This clashes with the ideal archetype of a great fundraiser and is one of the reasons turnover is so high. Fundraisers move to new organisations to take on (and be celebrated for meeting) new challenges.
Therefore, a fantastic retention tool is to include your fundraisers in setting a long-term vision and give them ownership over bringing it to reality, while also building short-term goals and recognition into these larger work plans. This does not
mean setting short-term financial targets, or incentivising rushed donor cultivation – it should focus more on relationship-based targets and professional development.
Encourage more face time with donors
Data shows that professional fundraisers overwhelmingly prefer the donor-facing elements of their role. Of course, the research and administrative elements of fundraising are as essential to success as relationship building, but these tasks typically fall to more junior fundraisers, whilst strategic thinking and relationships are managed by the more experienced ones.
Face time with donors is an essential part of developing fundraising talent, so I urge fundraising teams to send a junior team member to every donor meeting (and actually let them speak), while including them in planning at every stage. Alongside this comes a responsibility for all team members, even the senior ones, to muck-in on the less glamorous tasks.
Cross-pollinate between silos
Fundraising is one of the most frustratingly siloed professions in the sector. Right from the start of your career you’re faced with roles that demand you specialise between giving types, giving levels, programme types, and donor audiences – and most fundraisers aren’t included in strategic conversations that allow them to understand the bigger context of the silo they’re assigned to.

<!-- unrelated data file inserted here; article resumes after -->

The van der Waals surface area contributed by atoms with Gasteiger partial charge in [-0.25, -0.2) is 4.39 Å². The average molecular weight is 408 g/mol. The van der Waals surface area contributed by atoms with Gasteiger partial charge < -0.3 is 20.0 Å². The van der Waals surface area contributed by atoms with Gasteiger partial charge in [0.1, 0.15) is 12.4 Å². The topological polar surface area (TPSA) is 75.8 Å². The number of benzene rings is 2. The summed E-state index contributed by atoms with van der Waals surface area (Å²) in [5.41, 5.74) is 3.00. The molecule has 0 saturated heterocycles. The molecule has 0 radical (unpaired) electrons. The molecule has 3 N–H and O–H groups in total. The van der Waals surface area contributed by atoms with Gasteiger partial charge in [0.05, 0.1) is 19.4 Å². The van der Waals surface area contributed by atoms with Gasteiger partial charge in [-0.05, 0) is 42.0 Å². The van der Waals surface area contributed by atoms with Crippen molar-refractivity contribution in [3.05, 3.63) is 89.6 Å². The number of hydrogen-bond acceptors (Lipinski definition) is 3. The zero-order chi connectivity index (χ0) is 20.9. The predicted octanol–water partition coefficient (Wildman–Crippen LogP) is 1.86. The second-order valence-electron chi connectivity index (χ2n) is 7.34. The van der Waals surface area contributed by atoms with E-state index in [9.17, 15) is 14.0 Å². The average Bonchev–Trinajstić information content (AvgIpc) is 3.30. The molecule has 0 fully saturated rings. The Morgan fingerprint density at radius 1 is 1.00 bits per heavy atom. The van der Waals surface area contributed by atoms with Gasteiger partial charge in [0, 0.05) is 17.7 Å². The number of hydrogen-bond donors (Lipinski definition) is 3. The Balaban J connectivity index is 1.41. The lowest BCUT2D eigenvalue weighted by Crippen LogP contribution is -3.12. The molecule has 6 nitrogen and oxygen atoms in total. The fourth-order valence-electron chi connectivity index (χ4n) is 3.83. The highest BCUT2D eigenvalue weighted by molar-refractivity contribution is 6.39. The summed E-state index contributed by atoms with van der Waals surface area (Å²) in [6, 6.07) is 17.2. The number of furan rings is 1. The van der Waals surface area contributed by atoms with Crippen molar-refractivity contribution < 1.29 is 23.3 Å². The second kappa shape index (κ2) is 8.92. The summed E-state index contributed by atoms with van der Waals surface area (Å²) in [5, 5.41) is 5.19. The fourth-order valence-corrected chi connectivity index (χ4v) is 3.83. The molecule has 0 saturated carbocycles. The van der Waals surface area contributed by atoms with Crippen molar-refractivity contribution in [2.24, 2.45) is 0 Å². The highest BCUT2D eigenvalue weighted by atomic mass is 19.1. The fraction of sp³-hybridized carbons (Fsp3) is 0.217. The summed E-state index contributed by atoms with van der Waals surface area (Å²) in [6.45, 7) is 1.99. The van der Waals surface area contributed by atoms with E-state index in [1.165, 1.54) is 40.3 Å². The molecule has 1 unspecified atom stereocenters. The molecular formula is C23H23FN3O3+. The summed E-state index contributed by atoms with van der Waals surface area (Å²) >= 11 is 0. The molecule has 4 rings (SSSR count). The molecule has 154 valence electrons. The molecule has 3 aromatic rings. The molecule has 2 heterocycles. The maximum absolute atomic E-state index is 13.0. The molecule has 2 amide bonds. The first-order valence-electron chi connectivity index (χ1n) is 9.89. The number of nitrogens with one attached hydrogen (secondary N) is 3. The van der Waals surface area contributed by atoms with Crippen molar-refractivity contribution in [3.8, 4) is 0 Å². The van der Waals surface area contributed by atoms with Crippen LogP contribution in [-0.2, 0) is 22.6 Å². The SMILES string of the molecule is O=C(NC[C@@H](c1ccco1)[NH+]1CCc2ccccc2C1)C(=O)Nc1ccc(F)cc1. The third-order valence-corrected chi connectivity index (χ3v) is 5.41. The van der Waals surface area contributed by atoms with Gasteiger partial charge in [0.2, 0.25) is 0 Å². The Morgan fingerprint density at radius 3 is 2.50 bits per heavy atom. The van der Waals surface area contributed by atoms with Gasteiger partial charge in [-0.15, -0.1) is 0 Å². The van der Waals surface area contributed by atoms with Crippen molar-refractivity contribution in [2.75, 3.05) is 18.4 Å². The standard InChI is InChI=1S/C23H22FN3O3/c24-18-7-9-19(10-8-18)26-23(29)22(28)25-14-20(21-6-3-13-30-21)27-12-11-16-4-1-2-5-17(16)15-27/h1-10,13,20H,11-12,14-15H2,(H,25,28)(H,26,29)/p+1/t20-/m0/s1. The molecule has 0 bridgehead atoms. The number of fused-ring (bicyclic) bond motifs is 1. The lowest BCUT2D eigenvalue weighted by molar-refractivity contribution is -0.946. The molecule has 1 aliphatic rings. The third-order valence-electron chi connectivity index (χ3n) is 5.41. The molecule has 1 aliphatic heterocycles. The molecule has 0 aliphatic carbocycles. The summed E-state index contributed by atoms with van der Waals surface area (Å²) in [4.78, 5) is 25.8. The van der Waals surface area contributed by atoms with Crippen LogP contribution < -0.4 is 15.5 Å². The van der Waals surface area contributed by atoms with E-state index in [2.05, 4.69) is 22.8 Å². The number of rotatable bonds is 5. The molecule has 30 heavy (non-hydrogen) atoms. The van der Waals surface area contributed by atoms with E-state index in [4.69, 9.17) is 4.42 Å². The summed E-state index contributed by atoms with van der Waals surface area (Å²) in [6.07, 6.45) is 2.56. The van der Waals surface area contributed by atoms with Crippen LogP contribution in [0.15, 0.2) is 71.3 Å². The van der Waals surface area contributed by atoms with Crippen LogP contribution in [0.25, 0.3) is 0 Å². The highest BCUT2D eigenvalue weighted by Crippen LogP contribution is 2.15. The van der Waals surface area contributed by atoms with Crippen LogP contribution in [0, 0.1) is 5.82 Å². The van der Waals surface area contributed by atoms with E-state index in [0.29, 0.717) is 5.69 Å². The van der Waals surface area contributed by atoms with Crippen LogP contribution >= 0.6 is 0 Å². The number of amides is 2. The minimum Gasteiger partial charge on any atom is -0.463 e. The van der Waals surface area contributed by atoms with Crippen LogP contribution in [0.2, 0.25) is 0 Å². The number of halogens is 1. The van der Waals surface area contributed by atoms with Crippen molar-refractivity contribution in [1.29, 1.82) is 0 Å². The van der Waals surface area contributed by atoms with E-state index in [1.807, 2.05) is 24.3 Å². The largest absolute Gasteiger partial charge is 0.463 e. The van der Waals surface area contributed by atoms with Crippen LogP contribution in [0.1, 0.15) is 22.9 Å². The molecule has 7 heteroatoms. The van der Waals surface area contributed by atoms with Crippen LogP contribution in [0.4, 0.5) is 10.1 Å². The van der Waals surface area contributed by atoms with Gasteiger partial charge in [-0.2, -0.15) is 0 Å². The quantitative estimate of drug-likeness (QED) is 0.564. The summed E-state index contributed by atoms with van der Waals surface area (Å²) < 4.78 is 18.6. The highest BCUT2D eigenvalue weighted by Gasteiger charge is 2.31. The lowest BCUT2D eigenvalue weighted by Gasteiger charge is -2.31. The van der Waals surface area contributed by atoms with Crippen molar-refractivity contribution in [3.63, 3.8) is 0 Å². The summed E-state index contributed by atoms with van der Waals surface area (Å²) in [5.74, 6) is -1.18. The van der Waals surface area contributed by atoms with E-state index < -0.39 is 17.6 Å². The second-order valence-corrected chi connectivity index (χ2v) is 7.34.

Working across different audiences and approaches allows for more learning, inspiration, innovation, and motivation for all fundraisers (even the most senior ones).
So I urge clients to include fundraisers from all specialties and levels in as many of these conversations as possible, and encourage shadowing and secondments between teams. Not only will it benefit them – but you never know where important conversations will lead with more brains in the room.
Paul Nott adds: “Junior fundraisers often leave jobs they love because they feel it’s the only way to broaden their experience. If you engage with them about their long-term career goals and actively build this variety into their role by spending time in other departments, they’ll stay and you’ll break down silos at the same time. Everybody wins.”
Fundraising will always play a vital role in our sector. We have no shortage of people who are interested and eager to fundraise, but we need to ensure we keep the profession accessible to newcomers, affordable for small organisations, and sustainable for the long-term.
I was once a junior fundraiser who was given the chance to excel – but the next generation of superstars is out there now, stuck without mentorship, doing admin, bouncing from role to role looking for the chance to grow. Let’s all make sure we’re growing our own fundraisers, inspiring them, nurturing them, and ultimately empowering our sector to grow, too.
Emily Collins-Ellis works at I.G. Advisors – a London-based, social impact strategy and management consultancy specialising in philanthropy, corporate impact and fundraising advice.